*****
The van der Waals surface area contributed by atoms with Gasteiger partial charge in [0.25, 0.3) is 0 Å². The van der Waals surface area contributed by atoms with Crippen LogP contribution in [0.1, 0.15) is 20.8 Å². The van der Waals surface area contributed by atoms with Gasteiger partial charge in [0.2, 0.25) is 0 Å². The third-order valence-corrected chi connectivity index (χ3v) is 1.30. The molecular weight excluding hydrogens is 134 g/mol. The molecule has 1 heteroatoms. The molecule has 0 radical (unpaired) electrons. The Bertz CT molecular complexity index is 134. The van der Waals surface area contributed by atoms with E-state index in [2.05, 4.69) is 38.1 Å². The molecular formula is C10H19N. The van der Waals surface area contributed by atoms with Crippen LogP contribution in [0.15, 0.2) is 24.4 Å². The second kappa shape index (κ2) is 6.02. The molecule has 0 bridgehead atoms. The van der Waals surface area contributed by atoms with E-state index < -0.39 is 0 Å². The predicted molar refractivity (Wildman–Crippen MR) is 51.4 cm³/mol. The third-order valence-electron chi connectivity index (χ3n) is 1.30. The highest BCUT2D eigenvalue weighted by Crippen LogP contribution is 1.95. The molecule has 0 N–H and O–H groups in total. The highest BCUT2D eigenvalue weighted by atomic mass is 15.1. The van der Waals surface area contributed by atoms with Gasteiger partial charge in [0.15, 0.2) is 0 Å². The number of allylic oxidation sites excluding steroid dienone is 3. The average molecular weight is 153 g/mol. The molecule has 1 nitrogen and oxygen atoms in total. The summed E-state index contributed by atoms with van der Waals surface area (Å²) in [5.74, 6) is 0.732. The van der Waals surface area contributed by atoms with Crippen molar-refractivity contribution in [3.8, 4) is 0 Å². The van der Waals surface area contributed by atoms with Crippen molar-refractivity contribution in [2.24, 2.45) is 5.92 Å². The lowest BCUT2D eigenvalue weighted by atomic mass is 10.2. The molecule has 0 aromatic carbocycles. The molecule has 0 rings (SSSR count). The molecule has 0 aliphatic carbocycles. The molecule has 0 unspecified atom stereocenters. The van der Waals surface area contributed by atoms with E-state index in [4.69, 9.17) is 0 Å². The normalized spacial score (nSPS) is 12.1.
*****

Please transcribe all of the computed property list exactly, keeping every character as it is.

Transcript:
The van der Waals surface area contributed by atoms with Gasteiger partial charge in [0.25, 0.3) is 0 Å². The van der Waals surface area contributed by atoms with Crippen LogP contribution in [0.1, 0.15) is 20.8 Å². The van der Waals surface area contributed by atoms with Gasteiger partial charge in [0.2, 0.25) is 0 Å². The third-order valence-corrected chi connectivity index (χ3v) is 1.30. The molecular weight excluding hydrogens is 134 g/mol. The molecule has 1 heteroatoms. The molecule has 0 radical (unpaired) electrons. The Bertz CT molecular complexity index is 134. The van der Waals surface area contributed by atoms with E-state index in [2.05, 4.69) is 38.1 Å². The molecular formula is C10H19N. The van der Waals surface area contributed by atoms with Crippen LogP contribution in [0.15, 0.2) is 24.4 Å². The second kappa shape index (κ2) is 6.02. The molecule has 0 bridgehead atoms. The van der Waals surface area contributed by atoms with E-state index < -0.39 is 0 Å². The predicted molar refractivity (Wildman–Crippen MR) is 51.4 cm³/mol. The third-order valence-electron chi connectivity index (χ3n) is 1.30. The highest BCUT2D eigenvalue weighted by Crippen LogP contribution is 1.95. The molecule has 0 N–H and O–H groups in total. The highest BCUT2D eigenvalue weighted by atomic mass is 15.1. The van der Waals surface area contributed by atoms with Gasteiger partial charge in [0.15, 0.2) is 0 Å². The number of allylic oxidation sites excluding steroid dienone is 3. The average molecular weight is 153 g/mol. The molecule has 1 nitrogen and oxygen atoms in total. The summed E-state index contributed by atoms with van der Waals surface area (Å²) in [5.74, 6) is 0.732. The van der Waals surface area contributed by atoms with Crippen molar-refractivity contribution in [3.8, 4) is 0 Å². The van der Waals surface area contributed by atoms with Crippen molar-refractivity contribution in [2.24, 2.45) is 5.92 Å². The lowest BCUT2D eigenvalue weighted by atomic mass is 10.2. The molecule has 0 aromatic carbocycles. The molecule has 0 rings (SSSR count). The molecule has 0 aliphatic carbocycles. The molecule has 0 unspecified atom stereocenters. The van der Waals surface area contributed by atoms with E-state index in [4.69, 9.17) is 0 Å². The normalized spacial score (nSPS) is 12.1.